My clients and I are very disappointed but not surprised by the Historic Preservation Commission’s decision on Thursday night denying the demolition of 109 Union St. We presented unrebutted testimony from the asbestos expert who had been working on the remediation for three years. After hundreds of thousands of dollars, the property remains asbestos-ridden and the only safe and economically feasible solution is demolition.
The last hearing noted that my client’s application hadn’t included a structural engineer to opine on the possibility of preserving the facade. We presented a structural engineer, also unrebutted, who clearly at length opined that while anything is possible given unlimited funds, in this instance, there is no safe and economically feasible way to preserve this structure given the asbestos condition and the nature of the old and uniquely framed construction.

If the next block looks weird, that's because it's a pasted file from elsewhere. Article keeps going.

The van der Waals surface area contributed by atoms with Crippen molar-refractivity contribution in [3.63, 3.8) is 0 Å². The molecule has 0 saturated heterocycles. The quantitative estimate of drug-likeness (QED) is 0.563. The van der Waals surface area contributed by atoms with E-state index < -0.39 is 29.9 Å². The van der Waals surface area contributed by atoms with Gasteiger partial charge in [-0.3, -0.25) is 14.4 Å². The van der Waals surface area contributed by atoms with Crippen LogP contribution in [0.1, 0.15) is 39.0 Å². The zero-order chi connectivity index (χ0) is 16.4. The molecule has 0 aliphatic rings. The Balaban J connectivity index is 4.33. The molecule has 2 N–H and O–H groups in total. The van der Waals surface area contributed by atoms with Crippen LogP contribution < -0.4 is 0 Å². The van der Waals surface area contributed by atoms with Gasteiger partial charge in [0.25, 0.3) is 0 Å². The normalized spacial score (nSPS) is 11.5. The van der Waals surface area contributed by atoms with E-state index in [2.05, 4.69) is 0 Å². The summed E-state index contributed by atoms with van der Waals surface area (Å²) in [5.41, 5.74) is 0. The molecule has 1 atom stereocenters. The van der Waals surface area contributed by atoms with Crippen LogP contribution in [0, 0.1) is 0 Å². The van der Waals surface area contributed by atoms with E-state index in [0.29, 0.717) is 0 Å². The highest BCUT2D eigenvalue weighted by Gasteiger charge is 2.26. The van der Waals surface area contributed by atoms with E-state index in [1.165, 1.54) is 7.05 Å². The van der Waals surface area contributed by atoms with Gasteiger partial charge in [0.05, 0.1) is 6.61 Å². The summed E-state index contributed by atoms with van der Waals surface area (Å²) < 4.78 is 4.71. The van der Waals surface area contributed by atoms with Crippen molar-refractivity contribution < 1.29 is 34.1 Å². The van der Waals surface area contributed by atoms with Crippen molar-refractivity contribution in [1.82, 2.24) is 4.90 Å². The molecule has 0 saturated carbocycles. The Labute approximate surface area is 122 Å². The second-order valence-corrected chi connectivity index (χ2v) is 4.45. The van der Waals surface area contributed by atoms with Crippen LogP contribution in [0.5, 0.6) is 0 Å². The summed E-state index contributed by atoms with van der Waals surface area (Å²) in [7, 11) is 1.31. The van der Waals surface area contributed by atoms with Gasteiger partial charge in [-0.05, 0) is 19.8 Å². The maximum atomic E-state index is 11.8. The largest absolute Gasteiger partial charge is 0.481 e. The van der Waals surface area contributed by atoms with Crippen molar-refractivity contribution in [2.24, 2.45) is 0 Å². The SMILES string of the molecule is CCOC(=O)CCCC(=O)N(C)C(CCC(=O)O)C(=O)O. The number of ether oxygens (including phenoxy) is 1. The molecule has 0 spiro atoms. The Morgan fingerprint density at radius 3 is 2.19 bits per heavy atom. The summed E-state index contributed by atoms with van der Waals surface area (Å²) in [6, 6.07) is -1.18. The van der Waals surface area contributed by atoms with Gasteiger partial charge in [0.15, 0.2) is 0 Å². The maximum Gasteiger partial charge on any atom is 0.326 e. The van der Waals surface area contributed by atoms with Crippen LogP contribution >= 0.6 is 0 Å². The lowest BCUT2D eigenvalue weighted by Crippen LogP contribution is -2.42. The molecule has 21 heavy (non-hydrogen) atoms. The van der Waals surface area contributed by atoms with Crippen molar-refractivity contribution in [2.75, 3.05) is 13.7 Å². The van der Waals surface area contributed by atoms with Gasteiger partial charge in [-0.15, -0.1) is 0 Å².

My clients and their family loved the house but have been trapped in a three-year tragic ordeal through no fault of their own. The town’s historic consultant seems to think they are responsible for their contractor’s negligence that set this ball rolling, as if they wanted to be caught between this rock and the Historic Preservation Commission hard place. Curiously, three members clearly understood how devastating this has been and how asbestos-ridden and unsafe this house is. The other three demonstrated a lack of empathy or basic understanding of the situation and seemed to grope for rationale’s to deny my clients and prolong their ordeal. They rested on “good-faith efforts to sell the property.” That clause in the ordinance presumes a normal or somewhat rundown structure, not a toxic waste zone, and just how protracted and how financially devastated do they have to be to provide a habitable structure for their family?
The house has now been vacant for three years. I’m at a loss to understand how an uninhabitable, asbestos-ridden structure benefits the owners, the neighborhood or Montclair. It’s not going to improve with age.
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